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REBOA in the Role 2 Afloat environment
  1. Mansoor Khan
  1. Correspondence to Mr Mansoor Khan, Academic Department of Military Surgery and Trauma, Royal Centre for Defence Medicine, Birmingham B15 2GW, UK; mansoorkhan{at}

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To the Editor

It is with great interest I read your recent article on the proposed usage of the Resuscitative Endovascular Balloon Occlusion of the Aorta on the Role 2 Afloat platform.1 There are a number of points and concerns which I would like to highlight with regards to the indications, equipment and subsequent management. There are two categories of patients who are being routinely identified.

It is without a doubt that in isolated haemorrhage, with the patient on the cusp of arrest, REBOA saves the day. However, there are some that will argue, especially in patients who have subsequently had a laparotomy with minimal ischaemia time, whether REBOA was actually required. The others are the polytrauma patients in which the burden of injury and the systemic inflammatory response is such that it is incompatible with life. The REBOA intervention maintains their circulatory volume, but regardless of physiological resuscitation, they do not tolerate the balloon being taken down. It is highly likely that military casualties will likely fit the latter category, and with limited resources, this procedure can rapidly consume vital manpower and equipment.

At the forefront of this is competence to use the equipment. This goes beyond the practical aspects and relates to using it for the appropriate indications and the appropriate infrastructure being in place to safely monitor and remove the catheter. REBOA in the USA, in civilian and military practice, is currently undertaken by trained acute care surgeons who are able to perform the procedure given the technological limitations and able to troubleshoot/understand the potentially severe complications of REBOA.2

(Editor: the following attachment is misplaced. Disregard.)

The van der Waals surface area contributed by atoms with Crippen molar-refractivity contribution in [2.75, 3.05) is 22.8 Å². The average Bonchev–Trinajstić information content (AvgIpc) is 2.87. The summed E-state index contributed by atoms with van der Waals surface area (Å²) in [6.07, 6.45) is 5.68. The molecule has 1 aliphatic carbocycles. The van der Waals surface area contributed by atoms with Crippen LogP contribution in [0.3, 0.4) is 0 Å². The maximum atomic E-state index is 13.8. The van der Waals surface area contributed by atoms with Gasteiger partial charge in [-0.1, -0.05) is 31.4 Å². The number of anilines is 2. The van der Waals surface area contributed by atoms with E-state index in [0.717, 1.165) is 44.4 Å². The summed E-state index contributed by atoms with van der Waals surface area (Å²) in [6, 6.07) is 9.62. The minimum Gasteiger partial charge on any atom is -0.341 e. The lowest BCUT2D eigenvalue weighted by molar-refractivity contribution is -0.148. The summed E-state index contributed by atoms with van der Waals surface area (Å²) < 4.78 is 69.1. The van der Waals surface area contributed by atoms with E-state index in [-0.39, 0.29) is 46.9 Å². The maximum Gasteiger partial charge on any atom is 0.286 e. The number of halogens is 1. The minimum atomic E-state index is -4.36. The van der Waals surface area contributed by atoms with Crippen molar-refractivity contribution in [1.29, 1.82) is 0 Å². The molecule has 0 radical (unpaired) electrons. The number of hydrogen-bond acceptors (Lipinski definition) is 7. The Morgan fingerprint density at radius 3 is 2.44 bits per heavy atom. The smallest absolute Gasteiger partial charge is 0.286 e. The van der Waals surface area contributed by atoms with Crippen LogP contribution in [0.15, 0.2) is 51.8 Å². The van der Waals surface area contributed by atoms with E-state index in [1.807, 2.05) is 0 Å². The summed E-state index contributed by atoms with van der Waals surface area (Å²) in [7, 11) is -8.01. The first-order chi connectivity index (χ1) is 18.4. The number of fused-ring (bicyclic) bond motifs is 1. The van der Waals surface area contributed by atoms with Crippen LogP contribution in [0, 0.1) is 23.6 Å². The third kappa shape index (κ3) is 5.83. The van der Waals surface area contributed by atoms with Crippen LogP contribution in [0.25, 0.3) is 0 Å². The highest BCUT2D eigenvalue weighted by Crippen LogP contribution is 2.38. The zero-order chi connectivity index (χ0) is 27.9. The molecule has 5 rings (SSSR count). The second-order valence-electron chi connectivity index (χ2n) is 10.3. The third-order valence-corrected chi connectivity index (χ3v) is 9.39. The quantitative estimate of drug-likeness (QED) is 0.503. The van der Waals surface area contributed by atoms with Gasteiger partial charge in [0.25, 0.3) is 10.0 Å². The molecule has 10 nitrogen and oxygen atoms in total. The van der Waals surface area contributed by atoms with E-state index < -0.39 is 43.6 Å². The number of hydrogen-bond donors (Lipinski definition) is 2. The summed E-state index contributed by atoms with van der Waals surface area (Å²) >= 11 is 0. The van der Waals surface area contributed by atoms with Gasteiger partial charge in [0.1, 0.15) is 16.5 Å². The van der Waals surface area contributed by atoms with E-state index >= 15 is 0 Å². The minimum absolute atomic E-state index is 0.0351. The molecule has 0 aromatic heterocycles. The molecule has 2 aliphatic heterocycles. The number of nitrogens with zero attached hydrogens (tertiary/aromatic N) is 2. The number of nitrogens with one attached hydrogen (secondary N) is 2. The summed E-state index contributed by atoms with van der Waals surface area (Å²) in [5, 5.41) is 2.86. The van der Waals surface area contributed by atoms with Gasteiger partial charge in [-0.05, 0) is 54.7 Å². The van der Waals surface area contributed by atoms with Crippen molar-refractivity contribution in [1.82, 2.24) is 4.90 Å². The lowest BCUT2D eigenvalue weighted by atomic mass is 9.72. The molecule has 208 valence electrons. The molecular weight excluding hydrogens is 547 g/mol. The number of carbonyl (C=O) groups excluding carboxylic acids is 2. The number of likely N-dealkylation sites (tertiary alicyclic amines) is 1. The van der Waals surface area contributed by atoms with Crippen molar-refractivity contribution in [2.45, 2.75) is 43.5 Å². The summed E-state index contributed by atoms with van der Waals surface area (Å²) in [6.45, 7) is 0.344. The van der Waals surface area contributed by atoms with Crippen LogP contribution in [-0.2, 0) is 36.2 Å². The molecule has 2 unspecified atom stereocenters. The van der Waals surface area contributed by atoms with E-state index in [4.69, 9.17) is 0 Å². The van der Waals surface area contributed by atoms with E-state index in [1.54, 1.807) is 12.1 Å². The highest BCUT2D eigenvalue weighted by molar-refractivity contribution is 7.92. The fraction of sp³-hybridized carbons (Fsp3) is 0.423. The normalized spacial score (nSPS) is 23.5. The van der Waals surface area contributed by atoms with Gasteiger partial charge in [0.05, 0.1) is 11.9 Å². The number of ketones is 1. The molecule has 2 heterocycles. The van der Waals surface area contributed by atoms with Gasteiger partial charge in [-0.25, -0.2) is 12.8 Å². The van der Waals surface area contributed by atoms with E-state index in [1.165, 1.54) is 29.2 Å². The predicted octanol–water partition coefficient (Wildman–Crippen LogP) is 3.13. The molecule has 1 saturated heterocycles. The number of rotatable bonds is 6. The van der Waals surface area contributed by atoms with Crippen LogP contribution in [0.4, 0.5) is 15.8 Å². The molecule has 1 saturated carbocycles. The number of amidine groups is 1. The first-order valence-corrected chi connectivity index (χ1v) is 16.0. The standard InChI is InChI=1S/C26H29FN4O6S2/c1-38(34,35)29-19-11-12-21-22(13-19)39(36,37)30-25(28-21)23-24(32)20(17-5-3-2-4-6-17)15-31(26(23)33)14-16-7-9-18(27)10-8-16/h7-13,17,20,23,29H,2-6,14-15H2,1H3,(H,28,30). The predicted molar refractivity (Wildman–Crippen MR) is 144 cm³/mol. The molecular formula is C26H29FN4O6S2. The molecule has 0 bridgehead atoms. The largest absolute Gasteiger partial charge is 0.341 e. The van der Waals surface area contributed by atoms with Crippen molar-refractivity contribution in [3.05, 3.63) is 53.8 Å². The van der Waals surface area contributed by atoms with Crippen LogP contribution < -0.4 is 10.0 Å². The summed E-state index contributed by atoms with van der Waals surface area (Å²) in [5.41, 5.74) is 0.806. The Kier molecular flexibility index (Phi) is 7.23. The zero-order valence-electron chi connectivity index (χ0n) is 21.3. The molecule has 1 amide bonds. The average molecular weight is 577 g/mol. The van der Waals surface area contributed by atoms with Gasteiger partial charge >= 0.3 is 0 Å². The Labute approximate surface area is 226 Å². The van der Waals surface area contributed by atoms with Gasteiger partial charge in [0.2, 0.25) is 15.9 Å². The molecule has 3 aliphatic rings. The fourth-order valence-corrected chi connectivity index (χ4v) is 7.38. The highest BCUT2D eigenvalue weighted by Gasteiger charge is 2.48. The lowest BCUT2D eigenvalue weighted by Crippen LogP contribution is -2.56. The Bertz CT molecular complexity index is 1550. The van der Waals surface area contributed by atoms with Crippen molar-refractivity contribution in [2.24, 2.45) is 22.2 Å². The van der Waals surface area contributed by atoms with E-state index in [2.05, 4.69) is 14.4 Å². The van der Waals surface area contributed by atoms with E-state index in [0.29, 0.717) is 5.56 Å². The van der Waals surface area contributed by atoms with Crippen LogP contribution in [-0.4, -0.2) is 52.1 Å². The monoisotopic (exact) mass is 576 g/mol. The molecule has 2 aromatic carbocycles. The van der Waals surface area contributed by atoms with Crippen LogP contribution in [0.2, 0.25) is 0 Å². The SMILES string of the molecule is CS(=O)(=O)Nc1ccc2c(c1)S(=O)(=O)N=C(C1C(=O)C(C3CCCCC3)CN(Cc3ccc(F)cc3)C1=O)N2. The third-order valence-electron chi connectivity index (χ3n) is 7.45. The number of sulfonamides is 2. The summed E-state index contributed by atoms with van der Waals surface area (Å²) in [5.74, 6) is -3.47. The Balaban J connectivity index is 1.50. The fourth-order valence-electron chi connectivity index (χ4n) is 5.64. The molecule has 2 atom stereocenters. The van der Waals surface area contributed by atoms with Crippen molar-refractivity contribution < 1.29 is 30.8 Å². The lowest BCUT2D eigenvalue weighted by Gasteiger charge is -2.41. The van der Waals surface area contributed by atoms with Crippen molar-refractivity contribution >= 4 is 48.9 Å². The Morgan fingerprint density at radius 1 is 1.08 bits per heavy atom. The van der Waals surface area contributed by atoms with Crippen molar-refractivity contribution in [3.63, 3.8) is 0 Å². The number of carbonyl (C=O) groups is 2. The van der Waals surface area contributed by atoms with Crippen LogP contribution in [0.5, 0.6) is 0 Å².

The equipment required should be kept simple. The equipment suggested by the authors is entirely untested and not approved for that indication. Currently the most widely used product, which have successfully been used in deployed US Combat Support Hospitals, have been the ER-REBOA or the Reboa Balloon Kit devices which keeps the amount of equipment required to a minimum.

The procedure, if indicated, is not necessarily as straightforward as the authors suggest. Access in the shocked patient can prove difficult, as stated in the manuscript, as this procedure is undertaken when ‘profound haemodynamic instability’ exists and only individuals who have adequate training and skill set should attempt this as demonstrated in the AORTA study, which demonstrated that REBOA access was femoral cut-down (50%); US-guided (10.9%) and percutaneous without imaging (28.3%).3 And finally, when removal of the catheter is undertaken, it is advised to assess the distal vasculature, and likely thrombectomy, as there is a high risk of distal thrombus presence distal to catheter insertion.

Unless partial REBOA (pREBOA) is deployed, then timelines for Zone 1 deployment are limited. If there are two simultaneous casualties, even with the most conservative estimates, it would take 30–45 min to operatively manage a severely injured patient, which is too long for deployment in Zone 1. This can be partially mitigated by pREBOA, but given manpower constraints on Role 2 Afloat, this may be problematic as this is the equivalent of running two operating tables simultaneously, as previously mentioned 50% required a femoral cut down, which is a skilled operative procedure.

Therefore, I believe that there are significant risks with using this technology, especially in terms of the likely presentation of patients, the equipment suggested and the maintenance of skill set required of the deploying personnel in the current climate.



  • Contributors MK conceptualised and wrote the letter.

  • Competing interests None declared.

  • Patient consent Not required.

  • Provenance and peer review Not commissioned; internally peer reviewed.